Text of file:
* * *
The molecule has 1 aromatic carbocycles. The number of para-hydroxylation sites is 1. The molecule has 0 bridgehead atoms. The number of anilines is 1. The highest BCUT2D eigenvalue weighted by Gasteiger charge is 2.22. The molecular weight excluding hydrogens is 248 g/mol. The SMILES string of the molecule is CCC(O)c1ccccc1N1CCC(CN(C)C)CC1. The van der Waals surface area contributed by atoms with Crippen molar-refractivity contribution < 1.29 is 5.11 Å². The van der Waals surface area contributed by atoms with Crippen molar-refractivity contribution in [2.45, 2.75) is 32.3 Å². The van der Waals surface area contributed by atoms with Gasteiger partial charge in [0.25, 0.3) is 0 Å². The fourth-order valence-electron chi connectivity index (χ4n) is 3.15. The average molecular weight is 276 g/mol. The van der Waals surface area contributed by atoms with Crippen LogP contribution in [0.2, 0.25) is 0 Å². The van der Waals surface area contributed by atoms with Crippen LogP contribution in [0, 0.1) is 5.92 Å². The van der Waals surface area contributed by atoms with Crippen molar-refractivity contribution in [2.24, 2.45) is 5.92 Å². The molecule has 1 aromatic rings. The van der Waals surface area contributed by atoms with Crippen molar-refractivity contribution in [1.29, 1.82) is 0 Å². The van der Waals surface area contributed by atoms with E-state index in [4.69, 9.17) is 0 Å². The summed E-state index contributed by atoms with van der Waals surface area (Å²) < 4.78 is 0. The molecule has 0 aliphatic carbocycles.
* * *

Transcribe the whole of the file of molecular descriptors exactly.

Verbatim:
The molecule has 1 aromatic carbocycles. The number of para-hydroxylation sites is 1. The molecule has 0 bridgehead atoms. The number of anilines is 1. The highest BCUT2D eigenvalue weighted by Gasteiger charge is 2.22. The molecular weight excluding hydrogens is 248 g/mol. The SMILES string of the molecule is CCC(O)c1ccccc1N1CCC(CN(C)C)CC1. The van der Waals surface area contributed by atoms with Crippen molar-refractivity contribution < 1.29 is 5.11 Å². The van der Waals surface area contributed by atoms with Crippen molar-refractivity contribution in [2.45, 2.75) is 32.3 Å². The van der Waals surface area contributed by atoms with Gasteiger partial charge in [0.25, 0.3) is 0 Å². The fourth-order valence-electron chi connectivity index (χ4n) is 3.15. The average molecular weight is 276 g/mol. The van der Waals surface area contributed by atoms with Crippen LogP contribution in [0.2, 0.25) is 0 Å². The van der Waals surface area contributed by atoms with Crippen LogP contribution in [0, 0.1) is 5.92 Å². The van der Waals surface area contributed by atoms with Crippen molar-refractivity contribution in [2.24, 2.45) is 5.92 Å². The molecule has 1 aromatic rings. The van der Waals surface area contributed by atoms with Crippen molar-refractivity contribution in [1.29, 1.82) is 0 Å². The van der Waals surface area contributed by atoms with E-state index in [4.69, 9.17) is 0 Å². The summed E-state index contributed by atoms with van der Waals surface area (Å²) < 4.78 is 0. The molecule has 0 aliphatic carbocycles.